Implications of the UK's new diverted profits tax

By Alan Turner, The CA magazine

20 May 2015

Alan Turner CA, Tax Director with KPMG, discusses the implications of the UK's new diverted profits tax.

The UK's newly introduced diverted profits tax (DPT) became effective on 1 April. It is targeted at tax avoidance by multinationals, but there are concerns around the wide-ranging scope of the tax and its administration.

Where diverted profits tax applies

DPT applies in two scenarios:

  • Where a multinational carries on activities in the UK without the creation of a taxable presence, resulting in the avoidance of (or a reduction in) UK tax.
  • Companies already subject to UK corporation tax.

The first scenario is aimed at foreign multinationals operating in the UK that, despite generating significant revenues, structure their arrangements in such a way to limit the level of profits subject to UK corporation tax.

The second is aimed at companies already subject to UK corporation tax. Targeting firms which enter into arrangements lacking economic substance in order to exploit tax mismatches is a legitimate policy for Government.

However, the rules are complex and widely drawn, sparking the need for multinationals to consider all intercompany transactions – and, in particular, the transfer pricing – involving its UK companies and permanent establishments.

Encouraging 'behavioural change'

The underlying "mischiefs" which DPT is intended to target are being considered as part of the Organisation for Economic Co-operation and Development (OECD) base erosion and profit shifting (BEPS) project, a response to perceived inadequacies in international tax rules which is due to be concluded later this year.

By introducing DPT, before the expected adoption of the OECD's BEPS rules, some might see the UK as having risked its international tax competitiveness

If the UK implements the BEPS recommendations as expected, it remains to be seen whether there will be a need for separate DPT rules. By introducing DPT now, some might see the UK as having "jumped the gun", thereby risking its international tax competitiveness.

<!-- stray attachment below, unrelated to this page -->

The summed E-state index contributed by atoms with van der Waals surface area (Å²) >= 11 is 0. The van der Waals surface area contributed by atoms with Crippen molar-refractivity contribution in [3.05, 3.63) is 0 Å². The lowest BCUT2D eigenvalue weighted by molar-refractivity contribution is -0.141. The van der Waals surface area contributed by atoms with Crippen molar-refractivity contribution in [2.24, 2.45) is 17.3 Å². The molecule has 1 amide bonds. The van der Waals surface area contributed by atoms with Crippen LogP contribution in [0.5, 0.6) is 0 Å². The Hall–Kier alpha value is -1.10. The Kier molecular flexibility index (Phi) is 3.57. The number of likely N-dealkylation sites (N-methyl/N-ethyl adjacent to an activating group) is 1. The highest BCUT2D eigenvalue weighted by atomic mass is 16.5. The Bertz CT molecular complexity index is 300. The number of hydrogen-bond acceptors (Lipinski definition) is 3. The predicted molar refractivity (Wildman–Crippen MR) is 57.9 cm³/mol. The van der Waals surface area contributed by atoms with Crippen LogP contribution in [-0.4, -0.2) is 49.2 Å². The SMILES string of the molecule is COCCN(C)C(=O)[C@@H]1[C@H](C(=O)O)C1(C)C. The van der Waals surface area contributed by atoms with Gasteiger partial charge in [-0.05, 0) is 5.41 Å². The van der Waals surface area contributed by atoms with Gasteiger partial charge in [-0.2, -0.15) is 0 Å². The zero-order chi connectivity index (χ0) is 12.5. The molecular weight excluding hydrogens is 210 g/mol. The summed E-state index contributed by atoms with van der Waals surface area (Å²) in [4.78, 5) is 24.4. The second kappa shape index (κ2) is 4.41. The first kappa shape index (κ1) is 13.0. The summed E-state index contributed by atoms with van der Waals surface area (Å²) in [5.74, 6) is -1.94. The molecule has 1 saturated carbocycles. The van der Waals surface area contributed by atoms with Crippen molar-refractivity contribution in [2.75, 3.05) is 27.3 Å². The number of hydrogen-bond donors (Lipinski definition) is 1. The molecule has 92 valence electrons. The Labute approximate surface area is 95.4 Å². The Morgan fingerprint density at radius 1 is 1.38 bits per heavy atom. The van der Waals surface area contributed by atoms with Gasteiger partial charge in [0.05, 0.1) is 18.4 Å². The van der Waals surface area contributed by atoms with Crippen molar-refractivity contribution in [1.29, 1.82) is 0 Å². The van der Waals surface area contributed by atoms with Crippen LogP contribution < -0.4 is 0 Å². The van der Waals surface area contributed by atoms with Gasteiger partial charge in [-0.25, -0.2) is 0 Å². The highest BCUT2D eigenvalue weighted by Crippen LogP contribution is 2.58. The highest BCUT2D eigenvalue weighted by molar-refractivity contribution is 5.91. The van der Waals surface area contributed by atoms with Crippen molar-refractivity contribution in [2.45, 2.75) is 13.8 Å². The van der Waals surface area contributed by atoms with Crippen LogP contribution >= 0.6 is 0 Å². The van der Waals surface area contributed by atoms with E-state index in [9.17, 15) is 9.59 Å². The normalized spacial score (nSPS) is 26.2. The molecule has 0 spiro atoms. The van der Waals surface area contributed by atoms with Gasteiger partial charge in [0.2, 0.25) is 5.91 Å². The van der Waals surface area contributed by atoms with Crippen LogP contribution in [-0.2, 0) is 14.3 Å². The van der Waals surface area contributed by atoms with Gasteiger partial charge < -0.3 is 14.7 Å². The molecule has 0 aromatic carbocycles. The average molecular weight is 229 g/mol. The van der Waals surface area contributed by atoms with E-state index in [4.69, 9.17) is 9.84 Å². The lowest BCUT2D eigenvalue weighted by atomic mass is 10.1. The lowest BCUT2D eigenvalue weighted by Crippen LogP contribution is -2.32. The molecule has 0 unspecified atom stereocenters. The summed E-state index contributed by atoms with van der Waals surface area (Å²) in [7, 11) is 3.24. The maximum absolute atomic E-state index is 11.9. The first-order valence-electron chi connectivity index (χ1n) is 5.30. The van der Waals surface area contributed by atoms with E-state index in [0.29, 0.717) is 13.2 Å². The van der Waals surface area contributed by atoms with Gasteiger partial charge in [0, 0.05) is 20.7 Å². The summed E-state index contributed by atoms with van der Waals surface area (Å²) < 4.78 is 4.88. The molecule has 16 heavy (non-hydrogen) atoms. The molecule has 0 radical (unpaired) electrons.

With DPT being applied at a higher rate than corporation tax – 25 per cent of the diverted profits (or 55 per cent for diverted ring-fence profits) – it is clearly designed to be punitive in nature and to encourage behavioural change.

Controversial aspects

Two of the most controversial aspects of the new legislation relate to its administration:

  • The requirement to notify HM Revenue & Customs of the potential application of DPT
  • The rules on payment and interest.

While there is no duty to notify for companies that are exempt from DPT (most notably SMEs) and those that have (or believe they have) provided sufficient information to enable HMRC to consider the application of DPT, the subjective nature of the latter is such that many will consider filing protective notifications.

Should HMRC believe that DPT applies, a preliminary charging notice will be issued within two years of the end of the relevant accounting period (extended to four years if no notification made). The company has 30 days to respond to this notice, following which a "final" charging notice will be issued. Full payment of the DPT and interest (which accrues from six months after the end of the accounting period) is then due within 30 days.

HMRC will have a further 12 months to review its own charging notice and determine the final liability, which the company can either accept or appeal against. The requirement to make payment based on an HMRC-estimated liability is a departure from the UK corporation tax "self-assessment" regime and provides significant additional power to HMRC.

One of the stated aims of DPT is to help HMRC target tax avoidance. However, with this uncertainty over notification, there is a risk that HMRC will be inundated in the first year and unable to allocate limited resources at the relatively few cases where DPT is actually expected to apply.

DPT's success will be measured by whether it results in behavioural change by a few, but this needs to be considered against uncertainty and administrative burden for the many, as well as any longer-term damage to "brand UK".

Alan Turner CA is a Tax Director with KPMG. This article first appeared in the May 2015 issue of The CA magazine.


  • CA Magazine

Previous Page